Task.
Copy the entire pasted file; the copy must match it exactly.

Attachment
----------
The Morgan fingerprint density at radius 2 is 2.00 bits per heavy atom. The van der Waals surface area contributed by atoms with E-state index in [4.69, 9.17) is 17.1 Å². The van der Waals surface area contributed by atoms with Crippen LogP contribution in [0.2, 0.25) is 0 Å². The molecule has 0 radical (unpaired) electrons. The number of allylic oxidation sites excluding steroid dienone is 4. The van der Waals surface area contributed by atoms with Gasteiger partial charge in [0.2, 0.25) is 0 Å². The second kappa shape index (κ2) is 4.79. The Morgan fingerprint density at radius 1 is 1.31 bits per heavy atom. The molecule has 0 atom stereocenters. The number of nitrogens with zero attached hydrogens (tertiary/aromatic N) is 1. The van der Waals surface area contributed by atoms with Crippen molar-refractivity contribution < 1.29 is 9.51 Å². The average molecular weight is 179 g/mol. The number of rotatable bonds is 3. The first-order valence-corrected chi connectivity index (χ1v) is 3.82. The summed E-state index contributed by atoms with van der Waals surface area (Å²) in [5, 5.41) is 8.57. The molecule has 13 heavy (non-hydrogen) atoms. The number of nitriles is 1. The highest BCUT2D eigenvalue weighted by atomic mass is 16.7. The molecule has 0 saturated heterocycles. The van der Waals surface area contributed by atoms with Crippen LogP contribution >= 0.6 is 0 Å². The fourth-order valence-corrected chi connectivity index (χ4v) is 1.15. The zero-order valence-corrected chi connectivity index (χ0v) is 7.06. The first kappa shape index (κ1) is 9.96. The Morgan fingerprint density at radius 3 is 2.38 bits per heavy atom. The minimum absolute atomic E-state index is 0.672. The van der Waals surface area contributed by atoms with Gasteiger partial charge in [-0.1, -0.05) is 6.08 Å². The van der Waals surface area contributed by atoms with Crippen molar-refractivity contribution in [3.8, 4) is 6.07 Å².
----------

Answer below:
The Morgan fingerprint density at radius 2 is 2.00 bits per heavy atom. The van der Waals surface area contributed by atoms with E-state index in [4.69, 9.17) is 17.1 Å². The van der Waals surface area contributed by atoms with Crippen LogP contribution in [0.2, 0.25) is 0 Å². The molecule has 0 radical (unpaired) electrons. The number of allylic oxidation sites excluding steroid dienone is 4. The van der Waals surface area contributed by atoms with Gasteiger partial charge in [0.2, 0.25) is 0 Å². The second kappa shape index (κ2) is 4.79. The Morgan fingerprint density at radius 1 is 1.31 bits per heavy atom. The molecule has 0 atom stereocenters. The number of nitrogens with zero attached hydrogens (tertiary/aromatic N) is 1. The van der Waals surface area contributed by atoms with Crippen molar-refractivity contribution < 1.29 is 9.51 Å². The average molecular weight is 179 g/mol. The number of rotatable bonds is 3. The first-order valence-corrected chi connectivity index (χ1v) is 3.82. The summed E-state index contributed by atoms with van der Waals surface area (Å²) in [5, 5.41) is 8.57. The molecule has 13 heavy (non-hydrogen) atoms. The number of nitriles is 1. The highest BCUT2D eigenvalue weighted by atomic mass is 16.7. The molecule has 0 saturated heterocycles. The van der Waals surface area contributed by atoms with Crippen LogP contribution >= 0.6 is 0 Å². The fourth-order valence-corrected chi connectivity index (χ4v) is 1.15. The zero-order valence-corrected chi connectivity index (χ0v) is 7.06. The first kappa shape index (κ1) is 9.96. The Morgan fingerprint density at radius 3 is 2.38 bits per heavy atom. The minimum absolute atomic E-state index is 0.672. The van der Waals surface area contributed by atoms with Gasteiger partial charge in [-0.1, -0.05) is 6.08 Å². The van der Waals surface area contributed by atoms with Crippen molar-refractivity contribution in [3.8, 4) is 6.07 Å².